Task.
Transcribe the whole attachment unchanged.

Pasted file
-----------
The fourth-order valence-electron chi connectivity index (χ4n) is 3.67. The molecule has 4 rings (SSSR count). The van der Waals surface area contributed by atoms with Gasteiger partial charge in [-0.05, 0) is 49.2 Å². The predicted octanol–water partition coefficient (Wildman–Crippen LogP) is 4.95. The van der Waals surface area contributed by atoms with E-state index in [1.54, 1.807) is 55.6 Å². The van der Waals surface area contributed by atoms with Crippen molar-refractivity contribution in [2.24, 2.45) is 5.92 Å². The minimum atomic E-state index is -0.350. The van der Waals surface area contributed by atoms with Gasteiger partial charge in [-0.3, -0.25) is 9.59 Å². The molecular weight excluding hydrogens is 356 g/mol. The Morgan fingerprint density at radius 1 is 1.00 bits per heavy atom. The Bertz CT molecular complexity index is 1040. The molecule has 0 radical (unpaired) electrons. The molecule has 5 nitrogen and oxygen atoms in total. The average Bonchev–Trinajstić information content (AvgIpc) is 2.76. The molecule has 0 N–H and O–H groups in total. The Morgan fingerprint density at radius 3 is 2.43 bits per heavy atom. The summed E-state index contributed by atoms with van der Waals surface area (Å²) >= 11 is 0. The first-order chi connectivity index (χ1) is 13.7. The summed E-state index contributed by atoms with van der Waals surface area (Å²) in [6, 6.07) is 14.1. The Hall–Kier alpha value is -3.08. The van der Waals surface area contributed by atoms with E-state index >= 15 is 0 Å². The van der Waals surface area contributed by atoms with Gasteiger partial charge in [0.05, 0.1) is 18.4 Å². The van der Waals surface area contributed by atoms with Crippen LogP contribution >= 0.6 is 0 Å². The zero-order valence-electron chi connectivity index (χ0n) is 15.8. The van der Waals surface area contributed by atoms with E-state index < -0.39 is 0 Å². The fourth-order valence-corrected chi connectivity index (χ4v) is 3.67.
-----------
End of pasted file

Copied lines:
The fourth-order valence-electron chi connectivity index (χ4n) is 3.67. The molecule has 4 rings (SSSR count). The van der Waals surface area contributed by atoms with Gasteiger partial charge in [-0.05, 0) is 49.2 Å². The predicted octanol–water partition coefficient (Wildman–Crippen LogP) is 4.95. The van der Waals surface area contributed by atoms with E-state index in [1.54, 1.807) is 55.6 Å². The van der Waals surface area contributed by atoms with Crippen molar-refractivity contribution in [2.24, 2.45) is 5.92 Å². The minimum atomic E-state index is -0.350. The van der Waals surface area contributed by atoms with Gasteiger partial charge in [-0.3, -0.25) is 9.59 Å². The molecular weight excluding hydrogens is 356 g/mol. The Morgan fingerprint density at radius 1 is 1.00 bits per heavy atom. The Bertz CT molecular complexity index is 1040. The molecule has 0 radical (unpaired) electrons. The molecule has 5 nitrogen and oxygen atoms in total. The average Bonchev–Trinajstić information content (AvgIpc) is 2.76. The molecule has 0 N–H and O–H groups in total. The Morgan fingerprint density at radius 3 is 2.43 bits per heavy atom. The summed E-state index contributed by atoms with van der Waals surface area (Å²) >= 11 is 0. The first-order chi connectivity index (χ1) is 13.7. The summed E-state index contributed by atoms with van der Waals surface area (Å²) in [6, 6.07) is 14.1. The Hall–Kier alpha value is -3.08. The van der Waals surface area contributed by atoms with E-state index >= 15 is 0 Å². The van der Waals surface area contributed by atoms with Gasteiger partial charge in [0.05, 0.1) is 18.4 Å². The van der Waals surface area contributed by atoms with Crippen LogP contribution >= 0.6 is 0 Å². The zero-order valence-electron chi connectivity index (χ0n) is 15.8. The van der Waals surface area contributed by atoms with E-state index < -0.39 is 0 Å². The fourth-order valence-corrected chi connectivity index (χ4v) is 3.67.